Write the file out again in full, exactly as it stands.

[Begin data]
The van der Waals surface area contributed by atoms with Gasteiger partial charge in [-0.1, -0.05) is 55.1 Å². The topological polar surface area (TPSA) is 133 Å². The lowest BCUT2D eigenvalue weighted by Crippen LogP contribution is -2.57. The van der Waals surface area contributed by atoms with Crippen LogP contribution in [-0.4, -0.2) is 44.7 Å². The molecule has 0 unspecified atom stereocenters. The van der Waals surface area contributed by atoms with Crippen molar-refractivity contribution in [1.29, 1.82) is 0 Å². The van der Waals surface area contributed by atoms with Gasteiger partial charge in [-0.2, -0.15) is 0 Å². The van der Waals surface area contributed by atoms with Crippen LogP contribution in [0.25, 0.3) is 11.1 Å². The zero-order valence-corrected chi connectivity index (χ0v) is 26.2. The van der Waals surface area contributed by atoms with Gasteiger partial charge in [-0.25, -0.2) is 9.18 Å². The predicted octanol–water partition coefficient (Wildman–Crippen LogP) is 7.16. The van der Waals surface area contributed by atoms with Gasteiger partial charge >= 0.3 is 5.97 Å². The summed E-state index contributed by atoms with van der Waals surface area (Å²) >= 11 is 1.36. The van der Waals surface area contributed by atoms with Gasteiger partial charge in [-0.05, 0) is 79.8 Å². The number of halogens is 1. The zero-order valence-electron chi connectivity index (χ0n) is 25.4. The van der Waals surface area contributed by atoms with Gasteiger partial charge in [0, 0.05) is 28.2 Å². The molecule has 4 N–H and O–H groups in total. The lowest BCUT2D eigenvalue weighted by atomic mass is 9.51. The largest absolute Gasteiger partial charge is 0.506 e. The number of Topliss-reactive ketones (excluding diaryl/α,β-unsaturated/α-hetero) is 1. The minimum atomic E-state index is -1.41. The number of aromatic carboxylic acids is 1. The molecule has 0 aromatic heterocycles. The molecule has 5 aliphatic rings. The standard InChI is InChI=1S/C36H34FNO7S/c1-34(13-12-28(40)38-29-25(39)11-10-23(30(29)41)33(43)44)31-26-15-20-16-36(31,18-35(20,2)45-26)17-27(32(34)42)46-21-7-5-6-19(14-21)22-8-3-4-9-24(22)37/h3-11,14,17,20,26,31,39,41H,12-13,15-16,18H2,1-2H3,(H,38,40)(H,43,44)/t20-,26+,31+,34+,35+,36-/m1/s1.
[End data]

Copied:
The van der Waals surface area contributed by atoms with Gasteiger partial charge in [-0.1, -0.05) is 55.1 Å². The topological polar surface area (TPSA) is 133 Å². The lowest BCUT2D eigenvalue weighted by Crippen LogP contribution is -2.57. The van der Waals surface area contributed by atoms with Crippen LogP contribution in [-0.4, -0.2) is 44.7 Å². The molecule has 0 unspecified atom stereocenters. The van der Waals surface area contributed by atoms with Crippen molar-refractivity contribution in [1.29, 1.82) is 0 Å². The van der Waals surface area contributed by atoms with Gasteiger partial charge in [-0.2, -0.15) is 0 Å². The van der Waals surface area contributed by atoms with Crippen LogP contribution in [0.25, 0.3) is 11.1 Å². The zero-order valence-corrected chi connectivity index (χ0v) is 26.2. The van der Waals surface area contributed by atoms with Gasteiger partial charge in [-0.25, -0.2) is 9.18 Å². The predicted octanol–water partition coefficient (Wildman–Crippen LogP) is 7.16. The van der Waals surface area contributed by atoms with Gasteiger partial charge >= 0.3 is 5.97 Å². The summed E-state index contributed by atoms with van der Waals surface area (Å²) >= 11 is 1.36. The van der Waals surface area contributed by atoms with Gasteiger partial charge in [-0.05, 0) is 79.8 Å². The number of halogens is 1. The zero-order valence-electron chi connectivity index (χ0n) is 25.4. The van der Waals surface area contributed by atoms with Gasteiger partial charge in [0, 0.05) is 28.2 Å². The molecule has 4 N–H and O–H groups in total. The lowest BCUT2D eigenvalue weighted by atomic mass is 9.51. The largest absolute Gasteiger partial charge is 0.506 e. The number of Topliss-reactive ketones (excluding diaryl/α,β-unsaturated/α-hetero) is 1. The minimum atomic E-state index is -1.41. The number of aromatic carboxylic acids is 1. The molecule has 0 aromatic heterocycles. The molecule has 5 aliphatic rings. The standard InChI is InChI=1S/C36H34FNO7S/c1-34(13-12-28(40)38-29-25(39)11-10-23(30(29)41)33(43)44)31-26-15-20-16-36(31,18-35(20,2)45-26)17-27(32(34)42)46-21-7-5-6-19(14-21)22-8-3-4-9-24(22)37/h3-11,14,17,20,26,31,39,41H,12-13,15-16,18H2,1-2H3,(H,38,40)(H,43,44)/t20-,26+,31+,34+,35+,36-/m1/s1.